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Do Not Sit Down Next to Strangers

Two Swiss Postauto Busses
Swiss Postautos - Sommaruga Fabio  / pixelio.de
I usually take a bus to work since public transportation in Switzerland is quite convenient and punctual. Lets do the math: I take the bus to and from work and I work five days a week so we can safely assume that I ride a bus in Switzerland at least ten times a week.

While riding the bus to work this last week I observed a most interesting phenomenon. People chose their seat on the bus according to a repeating pattern: If the bus was empty or almost empty the passenger chose any free seat with older people usually choosing one in the front of the bus and younger people one in the back. If the bus was full or almost full newly boarding passengers chose  any free seat available without giving much importance to its location.

However, a very strange thing occurred if the bus was half empty (or half full depending on your point of view): At first, newly boarding passengers chose either a free singular seat or a free seat in a free double seat (two free seats next to each other). Once all singular and double seats were taken, most passengers actually preferred to stand even though there were still seats available in the double seats (although only one of the pair was free).

Apparently, there is a strong tendency not to sit down next to a stranger. Couples or friends boarding the bus seem to have no problem sitting next to each other. Thus, I concluded from my observations that Swiss people are generally hesitant to sit down next to someone they don't know.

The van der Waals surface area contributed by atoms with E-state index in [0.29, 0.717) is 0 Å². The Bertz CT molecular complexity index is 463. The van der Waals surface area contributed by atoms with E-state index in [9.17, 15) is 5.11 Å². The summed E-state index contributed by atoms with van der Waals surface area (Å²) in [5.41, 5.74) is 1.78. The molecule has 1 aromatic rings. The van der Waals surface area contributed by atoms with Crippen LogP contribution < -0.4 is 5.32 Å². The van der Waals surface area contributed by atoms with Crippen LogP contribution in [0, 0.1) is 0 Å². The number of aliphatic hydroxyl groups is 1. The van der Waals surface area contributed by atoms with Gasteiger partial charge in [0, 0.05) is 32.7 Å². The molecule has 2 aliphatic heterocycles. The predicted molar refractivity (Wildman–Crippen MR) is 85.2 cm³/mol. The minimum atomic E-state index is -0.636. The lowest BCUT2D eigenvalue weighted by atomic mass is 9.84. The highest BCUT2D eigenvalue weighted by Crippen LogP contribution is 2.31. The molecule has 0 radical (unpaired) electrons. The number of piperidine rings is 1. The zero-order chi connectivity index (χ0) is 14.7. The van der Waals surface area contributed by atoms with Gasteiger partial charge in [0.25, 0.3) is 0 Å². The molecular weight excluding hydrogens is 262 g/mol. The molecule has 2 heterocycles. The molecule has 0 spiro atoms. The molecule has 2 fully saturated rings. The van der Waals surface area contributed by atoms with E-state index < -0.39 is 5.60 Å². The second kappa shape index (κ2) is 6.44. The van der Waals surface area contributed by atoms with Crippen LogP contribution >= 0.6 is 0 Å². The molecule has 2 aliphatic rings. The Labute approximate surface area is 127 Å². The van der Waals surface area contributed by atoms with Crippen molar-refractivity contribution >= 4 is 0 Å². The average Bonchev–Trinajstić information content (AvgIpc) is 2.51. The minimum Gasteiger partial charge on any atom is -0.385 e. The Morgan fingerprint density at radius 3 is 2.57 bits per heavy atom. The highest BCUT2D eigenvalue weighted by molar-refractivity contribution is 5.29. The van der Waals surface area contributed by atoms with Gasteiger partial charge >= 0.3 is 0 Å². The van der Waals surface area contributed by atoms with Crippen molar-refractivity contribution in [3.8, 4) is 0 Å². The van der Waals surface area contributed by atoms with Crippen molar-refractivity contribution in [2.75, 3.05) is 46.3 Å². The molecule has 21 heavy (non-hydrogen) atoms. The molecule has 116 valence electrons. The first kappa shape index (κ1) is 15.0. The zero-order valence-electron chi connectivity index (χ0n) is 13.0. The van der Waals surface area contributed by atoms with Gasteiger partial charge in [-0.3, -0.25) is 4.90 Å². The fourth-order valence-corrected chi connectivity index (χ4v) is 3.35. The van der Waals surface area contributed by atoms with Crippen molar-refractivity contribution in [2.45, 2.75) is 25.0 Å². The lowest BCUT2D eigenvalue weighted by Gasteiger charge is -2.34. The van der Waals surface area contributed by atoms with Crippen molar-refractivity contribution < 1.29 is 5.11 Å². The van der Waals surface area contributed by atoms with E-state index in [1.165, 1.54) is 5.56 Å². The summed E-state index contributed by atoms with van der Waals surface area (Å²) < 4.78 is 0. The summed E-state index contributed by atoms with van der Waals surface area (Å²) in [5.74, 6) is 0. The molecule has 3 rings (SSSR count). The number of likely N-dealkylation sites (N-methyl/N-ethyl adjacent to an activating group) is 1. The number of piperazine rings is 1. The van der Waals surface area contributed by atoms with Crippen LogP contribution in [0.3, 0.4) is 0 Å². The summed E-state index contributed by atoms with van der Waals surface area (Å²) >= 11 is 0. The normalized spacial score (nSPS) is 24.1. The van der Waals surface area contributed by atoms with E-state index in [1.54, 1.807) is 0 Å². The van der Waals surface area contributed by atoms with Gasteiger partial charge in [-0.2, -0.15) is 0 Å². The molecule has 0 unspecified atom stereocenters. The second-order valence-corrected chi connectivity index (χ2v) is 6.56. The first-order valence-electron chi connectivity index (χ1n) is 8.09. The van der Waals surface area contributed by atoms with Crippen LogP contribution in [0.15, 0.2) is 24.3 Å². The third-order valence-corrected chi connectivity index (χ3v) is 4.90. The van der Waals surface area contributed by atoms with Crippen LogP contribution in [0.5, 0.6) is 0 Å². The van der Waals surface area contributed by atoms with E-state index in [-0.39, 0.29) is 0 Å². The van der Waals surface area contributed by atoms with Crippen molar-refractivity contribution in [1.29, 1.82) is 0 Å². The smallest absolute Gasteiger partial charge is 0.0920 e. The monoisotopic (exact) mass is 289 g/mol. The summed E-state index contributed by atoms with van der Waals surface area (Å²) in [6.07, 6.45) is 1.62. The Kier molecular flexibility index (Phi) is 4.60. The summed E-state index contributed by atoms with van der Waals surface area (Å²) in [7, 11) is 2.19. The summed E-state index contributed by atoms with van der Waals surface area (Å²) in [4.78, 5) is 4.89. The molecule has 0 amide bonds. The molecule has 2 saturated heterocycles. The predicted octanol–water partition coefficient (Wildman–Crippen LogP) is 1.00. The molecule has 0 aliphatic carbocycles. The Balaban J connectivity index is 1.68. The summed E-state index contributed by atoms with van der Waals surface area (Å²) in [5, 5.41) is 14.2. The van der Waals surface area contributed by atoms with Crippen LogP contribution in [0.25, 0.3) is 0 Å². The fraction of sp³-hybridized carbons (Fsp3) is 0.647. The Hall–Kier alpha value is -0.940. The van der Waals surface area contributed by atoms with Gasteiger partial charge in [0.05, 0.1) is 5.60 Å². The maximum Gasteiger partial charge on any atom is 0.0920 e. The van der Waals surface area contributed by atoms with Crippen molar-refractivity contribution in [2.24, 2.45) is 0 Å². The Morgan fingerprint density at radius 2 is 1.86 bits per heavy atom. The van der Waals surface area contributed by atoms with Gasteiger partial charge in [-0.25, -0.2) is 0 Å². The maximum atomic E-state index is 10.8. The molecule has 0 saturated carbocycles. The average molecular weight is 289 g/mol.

The following picture illustrates the situation: The blue dots represent passengers who are already seated. In this situation, most boarding passengers would prefer to stand in the area of the left red dot rather than sitting in one of the still empty seats.

Choosing a seat on a public bus

My suggestion for anyone traveling in Switzerland with the intention of experiencing the country just as the Swiss do, would be to board a half empty bus and remain standing for the whole ride despite empty seats being available to sit down. I can assure you it is a very Swiss thing to do.

However, for those who do not mind being recognized as foreigners and/or visitors, I suggest you try sitting down next to a Swiss person on one of those ominous double seats and start a conversation. Despite their obvious preference to sit by themselves, the Swiss are very friendly and sometimes even quite chatty. You are a tourist and most likely will draw attention so you might as well overstep some unwritten rules. And after all, it's not like you're doing something prohibited!




© 2011 IRENE WYRSCH "A HUMOROUS GUIDE TO SWITZERLAND" ALL RIGHTS RESERVED

LAST UPDATED: JANUARY 2019

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